Established as a symbol of the downtown waterfront, the City of Gig Harbor is taking control of the Skansie Netshed to ensure preservation work continues.
The City Council approved a contract with the Washington State Historical Society in order to complete a grant for the Skansie Netshed at Skansie Brothers Park.
There is $29,540 remaining in grant funds to complete work on the netshed.
The city entered into a contract with the Coastal Heritage Alliance for improvements on the netshed. The alliance has asked to be released from the contract for “a variety of reasons,” the city report stated. Coastal Heritage Alliance, based in Maryland, is a nonprofit educational organization dedicated to preserving the vessels, skills and stories of a proud working waterfront culture, according to its website.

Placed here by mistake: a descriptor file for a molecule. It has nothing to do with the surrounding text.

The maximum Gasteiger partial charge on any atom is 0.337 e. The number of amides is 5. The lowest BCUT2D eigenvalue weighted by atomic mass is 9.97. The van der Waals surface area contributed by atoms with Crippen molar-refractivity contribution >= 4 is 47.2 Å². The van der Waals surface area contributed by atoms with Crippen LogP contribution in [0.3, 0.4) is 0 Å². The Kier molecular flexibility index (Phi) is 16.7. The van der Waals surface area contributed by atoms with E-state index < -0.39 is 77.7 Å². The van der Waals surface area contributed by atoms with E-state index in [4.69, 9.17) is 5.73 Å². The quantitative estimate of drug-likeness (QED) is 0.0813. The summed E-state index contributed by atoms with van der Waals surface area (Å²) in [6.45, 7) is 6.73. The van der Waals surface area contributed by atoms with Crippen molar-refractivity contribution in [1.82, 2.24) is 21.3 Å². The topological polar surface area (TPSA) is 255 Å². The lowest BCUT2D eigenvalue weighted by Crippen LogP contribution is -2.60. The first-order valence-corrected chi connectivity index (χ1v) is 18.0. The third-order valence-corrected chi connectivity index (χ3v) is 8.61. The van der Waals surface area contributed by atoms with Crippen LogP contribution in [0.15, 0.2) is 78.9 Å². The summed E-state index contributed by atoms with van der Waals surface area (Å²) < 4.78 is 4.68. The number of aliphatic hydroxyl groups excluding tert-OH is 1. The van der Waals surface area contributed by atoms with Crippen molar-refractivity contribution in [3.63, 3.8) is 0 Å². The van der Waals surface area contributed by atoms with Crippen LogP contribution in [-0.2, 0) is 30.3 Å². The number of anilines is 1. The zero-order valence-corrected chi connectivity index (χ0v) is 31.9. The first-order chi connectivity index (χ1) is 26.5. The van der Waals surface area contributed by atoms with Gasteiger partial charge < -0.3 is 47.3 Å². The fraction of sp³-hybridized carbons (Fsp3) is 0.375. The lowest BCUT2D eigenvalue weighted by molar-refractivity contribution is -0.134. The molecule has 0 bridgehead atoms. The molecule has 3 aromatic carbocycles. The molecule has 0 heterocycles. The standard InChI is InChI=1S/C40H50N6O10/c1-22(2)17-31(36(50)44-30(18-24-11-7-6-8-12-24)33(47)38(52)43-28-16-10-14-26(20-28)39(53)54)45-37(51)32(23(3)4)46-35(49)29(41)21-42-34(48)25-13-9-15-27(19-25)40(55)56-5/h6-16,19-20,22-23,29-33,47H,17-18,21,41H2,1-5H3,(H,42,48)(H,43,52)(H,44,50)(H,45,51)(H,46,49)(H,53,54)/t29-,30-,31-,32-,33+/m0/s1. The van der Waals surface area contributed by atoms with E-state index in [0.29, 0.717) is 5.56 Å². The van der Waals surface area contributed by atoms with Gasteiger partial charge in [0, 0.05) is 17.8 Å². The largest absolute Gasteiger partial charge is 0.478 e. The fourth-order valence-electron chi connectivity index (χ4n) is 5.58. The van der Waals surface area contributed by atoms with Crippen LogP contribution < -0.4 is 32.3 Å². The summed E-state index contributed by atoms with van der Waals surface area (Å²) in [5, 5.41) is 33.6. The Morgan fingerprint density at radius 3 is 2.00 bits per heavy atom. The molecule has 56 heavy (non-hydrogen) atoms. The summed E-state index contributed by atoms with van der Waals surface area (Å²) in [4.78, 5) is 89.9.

The state historical society has agreed to transfer the remaining funds from the grant that was obtained by the alliance to the City of Gig Harbor. The council approved the transition contract on Monday night.
John Moist, a member of the alliance, told the city that members wanted to maintain “(the) momentum and goodwill we’ve created.”
The council also heard an update on the Gig Harbor Chamber of Commerce’s U.S. Open shuttle program that ran last week during the golf tournament at Chambers Bay.
Al Abbott, a member of the Chamber’s U.S. Open committee, said the shuttle made between $18,000 to $20,000 for the tournament. Factoring out expenses, he thinks it will bring in $8,000 to $10,000 for the Chamber.